The new buzzword of the year 2020 – 5G, is the latest and greatest communication standard in the telecom industry. All the new features 5G is expected to bring have already created immense excitement amongst people worldwide. So what is this 5G? Why should it matter to you as an Indian consumer? When 5g will launch in India? And what are the promises it brings to its users? All these are questions we will be answering in this article one by one, as briefly as possible.
When 5G will launch in India?
Today, the most commonly used technology when we access the internet through mobile data or a SIM card is 4G. Naturally, 5G is the faster and more reliable successor to 4G. The theoretical bandwidth in which 5G operates lies between 450 MHz to 6 GHz (NSA) and 24.25 to 52.6 GHz (SA). What does all that mean? We have explained everything you need to know in the next section.
But first, a little history of communication tech helps you understand how far we have moved forward in just a couple of decades. The introduction of 2G in the early 90s kicked off the age of digital telecommunications. It was fast enough to transmit a few bytes of data at a time or voice data in a two-way call. That speed increased up to a great extent, with the introduction of 3G.
3G allowed for speeds up to 2.5 – 3 Mbps, a fantastic step up from the measly 14 Kbps. This figure increased even further with 3.5G or HSPA, which saw transfer rates in the neighbourhood of 8-12 Mbps, enough for streaming high-quality music or SD video content. However, as smartphones penetrated in the way we lead our daily lives, HSPA speeds soon started falling short of what would be considered convenient. It was time for an upgrade.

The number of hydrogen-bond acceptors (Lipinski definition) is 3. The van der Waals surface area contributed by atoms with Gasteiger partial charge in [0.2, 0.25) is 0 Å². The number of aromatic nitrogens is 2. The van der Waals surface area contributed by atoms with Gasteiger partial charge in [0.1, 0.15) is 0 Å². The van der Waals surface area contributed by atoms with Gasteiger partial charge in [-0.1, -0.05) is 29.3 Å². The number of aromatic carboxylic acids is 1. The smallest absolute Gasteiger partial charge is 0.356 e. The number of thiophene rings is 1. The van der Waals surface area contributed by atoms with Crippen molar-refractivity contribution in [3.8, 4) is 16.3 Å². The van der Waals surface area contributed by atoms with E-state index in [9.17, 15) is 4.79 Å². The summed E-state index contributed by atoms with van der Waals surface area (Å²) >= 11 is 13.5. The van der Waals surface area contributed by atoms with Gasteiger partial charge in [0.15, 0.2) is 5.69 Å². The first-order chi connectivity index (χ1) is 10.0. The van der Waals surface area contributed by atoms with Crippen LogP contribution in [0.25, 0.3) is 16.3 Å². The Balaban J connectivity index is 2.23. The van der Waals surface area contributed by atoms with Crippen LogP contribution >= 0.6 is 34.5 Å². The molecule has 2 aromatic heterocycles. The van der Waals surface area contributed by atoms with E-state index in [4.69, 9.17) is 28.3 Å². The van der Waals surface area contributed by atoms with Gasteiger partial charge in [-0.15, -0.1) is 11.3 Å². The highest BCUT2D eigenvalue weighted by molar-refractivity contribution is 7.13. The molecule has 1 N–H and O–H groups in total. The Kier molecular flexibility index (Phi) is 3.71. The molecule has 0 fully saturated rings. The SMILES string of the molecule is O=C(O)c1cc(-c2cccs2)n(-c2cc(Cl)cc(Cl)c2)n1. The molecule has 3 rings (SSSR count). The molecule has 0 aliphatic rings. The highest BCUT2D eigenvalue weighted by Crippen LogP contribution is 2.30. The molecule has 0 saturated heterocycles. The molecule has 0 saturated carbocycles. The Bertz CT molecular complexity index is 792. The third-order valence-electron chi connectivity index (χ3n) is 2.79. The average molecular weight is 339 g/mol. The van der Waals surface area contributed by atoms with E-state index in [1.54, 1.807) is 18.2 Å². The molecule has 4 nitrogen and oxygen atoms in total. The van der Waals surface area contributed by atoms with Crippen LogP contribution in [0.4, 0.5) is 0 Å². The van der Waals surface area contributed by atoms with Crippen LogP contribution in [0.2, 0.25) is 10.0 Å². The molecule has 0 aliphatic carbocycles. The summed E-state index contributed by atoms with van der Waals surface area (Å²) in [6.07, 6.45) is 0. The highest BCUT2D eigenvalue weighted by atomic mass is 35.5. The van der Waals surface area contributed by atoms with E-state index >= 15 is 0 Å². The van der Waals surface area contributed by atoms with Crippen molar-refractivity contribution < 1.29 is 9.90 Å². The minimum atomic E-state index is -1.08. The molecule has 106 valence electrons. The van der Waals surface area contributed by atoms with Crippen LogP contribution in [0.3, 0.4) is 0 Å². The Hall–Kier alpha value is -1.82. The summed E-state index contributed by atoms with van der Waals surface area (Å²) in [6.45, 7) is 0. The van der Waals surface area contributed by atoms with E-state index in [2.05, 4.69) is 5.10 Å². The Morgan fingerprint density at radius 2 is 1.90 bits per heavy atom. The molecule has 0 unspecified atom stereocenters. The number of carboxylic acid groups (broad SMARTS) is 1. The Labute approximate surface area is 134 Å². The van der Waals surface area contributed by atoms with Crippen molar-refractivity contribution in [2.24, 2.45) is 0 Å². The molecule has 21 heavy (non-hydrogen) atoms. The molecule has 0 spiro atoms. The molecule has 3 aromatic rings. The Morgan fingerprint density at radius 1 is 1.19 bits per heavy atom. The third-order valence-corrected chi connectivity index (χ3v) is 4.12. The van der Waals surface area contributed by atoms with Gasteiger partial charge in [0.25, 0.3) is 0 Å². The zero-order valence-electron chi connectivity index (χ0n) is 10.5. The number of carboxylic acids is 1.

The introduction of 4G occurs. It has blazing fast theoretical transfer rates of 100 – 300 Mbps and reduced latency, which all looks excellent on paper. However, the real-world transfer rates for 4G tech never come close to that figure. In India, 4G tops out at 20-21 Mbps, leading us finally to 5G. 5G promises ~100x faster connection speed with latency decreased even further while providing improved reliability. What does that speed look like in numbers? A whopping 10 – 30 Gbps. To know more about the difference, read our blog.
What is NSA, SA, Sub-6, and mmWave?
NSA stands for (Non-Standalone Access 5G), and SA stands for (Standalone Access 5G). NSA operates in a frequency range of 450 MHz to 6GHz, which is almost the same as 4G. So what you end up getting in NSA 5G connection is not really “pure 5G”, but 5G based on a 4G base. Hence it is not 100x faster than 4G, but it is, to some extent, faster than the same while having a slightly improved latency to boot. Sub-6, as the name implies, is quite the same as NSA, or a connection that operates up to 6GHz to transmit data.